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I am writing to a text file using the write function with the file descriptor set a O_NONBLOCK.

fd = open(filepath,  O_RDWR | O_NONBLOCK , 0777);
write(fd, string, size);

The questions I have are as following:

  1. How large is the file buffer size until it is blocked?

  2. If I am using O_NONBLOCK as above, what would happen if the buffer is already full? The string would be dropped?

  3. So for the O_NONBLOCK for write, I should always check the return value of write to see whether it is the same as the length of the string we want to write?

  4. How do I test the phenomena of the file write buffer is full? I have created an arbitary long string in writing but it seems that I still couldn't produce the effect string drop.

Thanks.

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O_NONBLOCK has no effect for file descriptors (*). The write()s are generally already buffered by OS in the cache and OS/file system itself decides when the data should hit the disk. O_NONBLOCK should be used only with sockets, fifos and pipes.

If you need async file I/O you should check the aio_write().

Otherwise, to reiterate, write() is already asynchronous and doesn't wait for disk IO to complete unless you use O_SYNC or O_DSYNC or O_DIRECT flags.

(*) Under Linux open()ing a file with O_NONBLOCK is just a hint that program doesn't intend to read or write to the file - but do only block layer ioctl() calls.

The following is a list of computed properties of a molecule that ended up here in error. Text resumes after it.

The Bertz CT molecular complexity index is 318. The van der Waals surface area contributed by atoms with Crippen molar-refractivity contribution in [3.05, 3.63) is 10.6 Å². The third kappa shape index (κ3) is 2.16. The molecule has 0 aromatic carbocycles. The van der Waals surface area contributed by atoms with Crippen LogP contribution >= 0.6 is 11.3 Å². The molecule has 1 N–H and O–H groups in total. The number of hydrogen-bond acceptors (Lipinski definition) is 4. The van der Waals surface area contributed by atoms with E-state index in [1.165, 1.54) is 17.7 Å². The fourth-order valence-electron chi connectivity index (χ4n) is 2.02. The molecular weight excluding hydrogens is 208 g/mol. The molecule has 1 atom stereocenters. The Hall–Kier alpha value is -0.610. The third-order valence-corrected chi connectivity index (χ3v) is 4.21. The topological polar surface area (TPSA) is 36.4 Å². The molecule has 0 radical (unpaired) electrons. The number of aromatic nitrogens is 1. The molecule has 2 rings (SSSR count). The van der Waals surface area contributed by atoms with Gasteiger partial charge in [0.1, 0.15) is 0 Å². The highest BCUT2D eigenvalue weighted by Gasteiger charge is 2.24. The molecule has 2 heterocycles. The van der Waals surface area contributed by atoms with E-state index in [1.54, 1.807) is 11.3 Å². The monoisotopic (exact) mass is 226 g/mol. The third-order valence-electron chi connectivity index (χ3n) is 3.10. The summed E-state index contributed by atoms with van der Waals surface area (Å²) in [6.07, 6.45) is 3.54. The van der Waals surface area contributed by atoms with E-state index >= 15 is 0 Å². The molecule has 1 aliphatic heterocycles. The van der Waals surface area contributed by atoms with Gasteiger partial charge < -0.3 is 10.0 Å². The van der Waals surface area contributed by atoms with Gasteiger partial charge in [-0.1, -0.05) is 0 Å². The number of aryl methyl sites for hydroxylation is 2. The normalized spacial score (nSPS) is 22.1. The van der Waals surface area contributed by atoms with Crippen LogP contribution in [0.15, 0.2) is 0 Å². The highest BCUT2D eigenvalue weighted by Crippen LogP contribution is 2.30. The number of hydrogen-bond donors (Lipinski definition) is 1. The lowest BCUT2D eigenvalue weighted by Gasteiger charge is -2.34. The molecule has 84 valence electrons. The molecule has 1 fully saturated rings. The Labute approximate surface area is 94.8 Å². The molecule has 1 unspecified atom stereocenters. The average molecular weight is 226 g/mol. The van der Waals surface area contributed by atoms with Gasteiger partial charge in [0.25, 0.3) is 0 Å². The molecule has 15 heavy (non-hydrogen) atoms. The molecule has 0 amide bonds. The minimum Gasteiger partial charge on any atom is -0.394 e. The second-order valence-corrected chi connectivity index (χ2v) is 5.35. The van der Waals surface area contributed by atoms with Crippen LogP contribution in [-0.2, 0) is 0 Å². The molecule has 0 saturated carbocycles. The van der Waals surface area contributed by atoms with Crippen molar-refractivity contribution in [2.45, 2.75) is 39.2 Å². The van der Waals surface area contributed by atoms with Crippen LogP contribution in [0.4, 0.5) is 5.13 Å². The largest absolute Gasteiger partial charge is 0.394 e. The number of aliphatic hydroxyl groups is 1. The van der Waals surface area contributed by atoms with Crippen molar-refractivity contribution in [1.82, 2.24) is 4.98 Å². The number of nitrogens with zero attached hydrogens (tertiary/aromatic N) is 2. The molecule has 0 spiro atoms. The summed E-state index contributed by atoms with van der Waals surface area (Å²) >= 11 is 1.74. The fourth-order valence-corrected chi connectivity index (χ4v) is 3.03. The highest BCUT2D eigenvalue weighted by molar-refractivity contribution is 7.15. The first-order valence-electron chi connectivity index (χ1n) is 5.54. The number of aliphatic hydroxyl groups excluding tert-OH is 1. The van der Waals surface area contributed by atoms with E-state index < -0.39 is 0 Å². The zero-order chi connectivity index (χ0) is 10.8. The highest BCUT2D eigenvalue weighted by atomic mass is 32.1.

Edit1. Reality check that I'm not daydreaming. As per POSIXv6:

O_NONBLOCK
When opening a FIFO with O_RDONLY or O_WRONLY set:
[... skip ...]
When opening a block special or character special file that supports non-blocking opens:
[... skip ...]
Otherwise, the behavior of O_NONBLOCK is unspecified.

share|improve this answer

There are different reasons why the write might not succeed to write completely onto the fd.

U can simulate blocking easily in sockets, pipe etc. where the write would have been blocked if the consumer on the other side has not read from the stream.

If you had opened the fd with NON_BLOCK then write would written immediate with the number of bytes written to the stream. One can use this information to retry the operation for the remaining data. In no case there would be dropping of the "string".

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  1. This is purposefully left unspecified, and your code should not know or care about that.
  2. write() will return a number that is less than size, or even zero, in which case errno will be set to EAGAIN.
  3. Definitely. And retry from where the last write() left.
  4. Try writing to standard output (fd = 1) and run your program through a pipe, ie

myprogram | (sleep 30; cat)

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